Frankfurter Buchmesse 2017: there’s much to explore for Indian publishers


Through active engagement, Indian publishers can expand their networks and strengthen the visibility of India’s literature and publishing industry in the international market, says Juergen Boos, director of the Frankfurter Buchmesse. With Frankfurt Book Fair just round the corner, AABP interacted with Juergen Boos, director of the Frankfurter Buchmesse (Frankfurt Book Fair, October 11-15, 2017) to know the major highlights of the fair and how Indian publishers can benefit from this book extravaganza. Excerpts.

Copyright: Frankfurt Book Fair, Photographer: Peter HirthAABP: How relevant are book fairs in this digital age, and how has the Frankfurter Buchmesse maintained its appeal?

Juergen Boos: As the largest international book fair, bringing together close to 300,000 people from 150 countries in one week, the Frankfurter Buchmesse offers opportunities to network, do business and discover new connections or content. Of course, technology makes it easier to communicate and has facilitated many aspects of conducting business. But it can’t take the place of the kind of face-to-face contact – essential for doing business – that you can only get at the fair. The Book Fair offers, on the one hand, unparalleled efficiency – the opportunity to schedule meetings with players from the entire industry during a single week – and, on the other, the serendipity and discovery that comes with meeting new business partners at a networking event or hearing about a business opportunity from someone you just met.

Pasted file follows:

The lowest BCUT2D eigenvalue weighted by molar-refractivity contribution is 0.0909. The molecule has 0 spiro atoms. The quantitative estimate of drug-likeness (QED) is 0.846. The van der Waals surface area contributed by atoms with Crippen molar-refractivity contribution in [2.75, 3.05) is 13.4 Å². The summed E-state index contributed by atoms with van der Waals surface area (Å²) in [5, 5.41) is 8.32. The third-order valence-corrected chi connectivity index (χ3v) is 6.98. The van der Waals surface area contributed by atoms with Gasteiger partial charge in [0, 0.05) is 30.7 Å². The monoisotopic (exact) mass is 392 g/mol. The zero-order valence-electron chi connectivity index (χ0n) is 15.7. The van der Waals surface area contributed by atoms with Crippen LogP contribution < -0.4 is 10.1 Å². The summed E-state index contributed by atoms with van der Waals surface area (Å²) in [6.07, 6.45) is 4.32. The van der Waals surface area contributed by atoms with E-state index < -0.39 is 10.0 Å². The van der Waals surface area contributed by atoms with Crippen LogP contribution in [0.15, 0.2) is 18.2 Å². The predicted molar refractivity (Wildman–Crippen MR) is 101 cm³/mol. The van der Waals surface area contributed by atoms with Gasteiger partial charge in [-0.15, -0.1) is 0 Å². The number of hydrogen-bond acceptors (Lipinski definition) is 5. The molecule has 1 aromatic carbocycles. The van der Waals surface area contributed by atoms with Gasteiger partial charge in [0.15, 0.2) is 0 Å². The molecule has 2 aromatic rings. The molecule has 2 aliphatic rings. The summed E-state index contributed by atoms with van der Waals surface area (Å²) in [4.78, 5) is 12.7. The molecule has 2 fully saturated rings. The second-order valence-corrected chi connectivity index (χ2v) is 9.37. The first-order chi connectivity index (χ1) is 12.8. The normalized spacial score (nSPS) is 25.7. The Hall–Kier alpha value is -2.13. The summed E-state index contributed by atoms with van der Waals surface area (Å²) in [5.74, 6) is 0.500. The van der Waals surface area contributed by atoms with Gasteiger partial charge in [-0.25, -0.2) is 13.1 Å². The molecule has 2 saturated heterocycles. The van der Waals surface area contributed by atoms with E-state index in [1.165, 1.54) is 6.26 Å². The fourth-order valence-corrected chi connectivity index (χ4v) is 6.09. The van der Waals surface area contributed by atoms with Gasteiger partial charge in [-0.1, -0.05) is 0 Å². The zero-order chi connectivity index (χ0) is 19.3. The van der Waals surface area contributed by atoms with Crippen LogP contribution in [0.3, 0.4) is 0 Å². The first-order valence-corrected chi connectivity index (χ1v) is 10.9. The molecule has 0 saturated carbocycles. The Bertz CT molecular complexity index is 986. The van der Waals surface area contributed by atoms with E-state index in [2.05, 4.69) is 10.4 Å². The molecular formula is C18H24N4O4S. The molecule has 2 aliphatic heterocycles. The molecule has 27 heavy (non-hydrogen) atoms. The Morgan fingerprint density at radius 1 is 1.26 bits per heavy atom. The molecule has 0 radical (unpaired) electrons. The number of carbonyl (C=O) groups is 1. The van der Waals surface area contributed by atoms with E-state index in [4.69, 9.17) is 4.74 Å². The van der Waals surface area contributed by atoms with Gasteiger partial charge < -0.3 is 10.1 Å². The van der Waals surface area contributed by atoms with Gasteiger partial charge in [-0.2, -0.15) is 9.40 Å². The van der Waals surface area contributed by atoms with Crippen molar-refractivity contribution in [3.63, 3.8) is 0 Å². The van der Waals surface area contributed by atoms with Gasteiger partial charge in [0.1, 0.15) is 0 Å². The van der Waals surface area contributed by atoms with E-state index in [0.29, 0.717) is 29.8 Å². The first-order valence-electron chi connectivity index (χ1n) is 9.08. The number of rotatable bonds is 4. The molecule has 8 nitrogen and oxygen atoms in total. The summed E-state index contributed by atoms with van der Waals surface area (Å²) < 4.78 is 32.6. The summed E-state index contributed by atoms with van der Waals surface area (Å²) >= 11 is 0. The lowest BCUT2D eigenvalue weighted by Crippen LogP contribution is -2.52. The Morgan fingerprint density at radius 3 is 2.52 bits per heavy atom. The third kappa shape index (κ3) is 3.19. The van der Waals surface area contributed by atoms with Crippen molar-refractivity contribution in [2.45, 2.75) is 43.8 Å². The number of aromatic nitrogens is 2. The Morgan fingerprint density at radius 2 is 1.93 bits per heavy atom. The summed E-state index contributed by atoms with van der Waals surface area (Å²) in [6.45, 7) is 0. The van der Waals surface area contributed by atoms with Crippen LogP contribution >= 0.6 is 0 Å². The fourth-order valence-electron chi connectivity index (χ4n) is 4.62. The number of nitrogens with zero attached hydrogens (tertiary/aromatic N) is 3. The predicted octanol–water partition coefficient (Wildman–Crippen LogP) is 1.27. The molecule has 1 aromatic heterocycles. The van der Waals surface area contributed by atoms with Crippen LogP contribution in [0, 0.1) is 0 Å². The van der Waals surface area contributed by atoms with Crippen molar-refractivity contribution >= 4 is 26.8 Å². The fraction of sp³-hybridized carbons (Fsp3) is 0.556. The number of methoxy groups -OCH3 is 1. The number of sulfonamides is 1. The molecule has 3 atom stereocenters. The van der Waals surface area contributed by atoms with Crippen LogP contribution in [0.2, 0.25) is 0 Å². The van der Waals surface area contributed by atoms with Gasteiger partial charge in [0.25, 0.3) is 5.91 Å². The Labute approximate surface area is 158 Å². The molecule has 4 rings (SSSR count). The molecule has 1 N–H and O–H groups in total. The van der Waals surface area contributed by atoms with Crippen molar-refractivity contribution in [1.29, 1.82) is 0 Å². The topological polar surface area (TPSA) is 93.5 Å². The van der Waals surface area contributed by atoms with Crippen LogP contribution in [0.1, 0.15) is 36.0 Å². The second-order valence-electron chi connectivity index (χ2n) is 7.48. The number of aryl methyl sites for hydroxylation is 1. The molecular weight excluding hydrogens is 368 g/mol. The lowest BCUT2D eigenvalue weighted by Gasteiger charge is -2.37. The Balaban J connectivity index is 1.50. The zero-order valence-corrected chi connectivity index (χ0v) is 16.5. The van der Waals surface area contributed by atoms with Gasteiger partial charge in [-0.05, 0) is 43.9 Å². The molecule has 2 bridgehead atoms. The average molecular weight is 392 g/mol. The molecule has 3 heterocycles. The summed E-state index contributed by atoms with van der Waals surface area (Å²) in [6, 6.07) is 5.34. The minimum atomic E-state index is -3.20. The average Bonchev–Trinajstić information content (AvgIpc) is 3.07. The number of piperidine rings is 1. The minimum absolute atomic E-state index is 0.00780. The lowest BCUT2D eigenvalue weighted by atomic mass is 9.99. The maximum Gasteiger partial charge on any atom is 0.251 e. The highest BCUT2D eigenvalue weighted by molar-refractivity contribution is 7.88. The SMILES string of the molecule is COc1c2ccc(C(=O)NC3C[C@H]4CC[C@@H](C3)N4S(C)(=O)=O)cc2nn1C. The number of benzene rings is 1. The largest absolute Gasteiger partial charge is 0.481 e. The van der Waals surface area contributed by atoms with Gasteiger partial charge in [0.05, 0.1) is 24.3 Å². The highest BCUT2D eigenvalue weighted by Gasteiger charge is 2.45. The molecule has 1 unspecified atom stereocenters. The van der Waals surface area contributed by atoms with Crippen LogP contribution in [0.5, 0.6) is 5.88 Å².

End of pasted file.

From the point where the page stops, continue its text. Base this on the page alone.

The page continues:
AABP: In what way is the Frankfurter Buchmesse important to Asia in general, and to India in particular?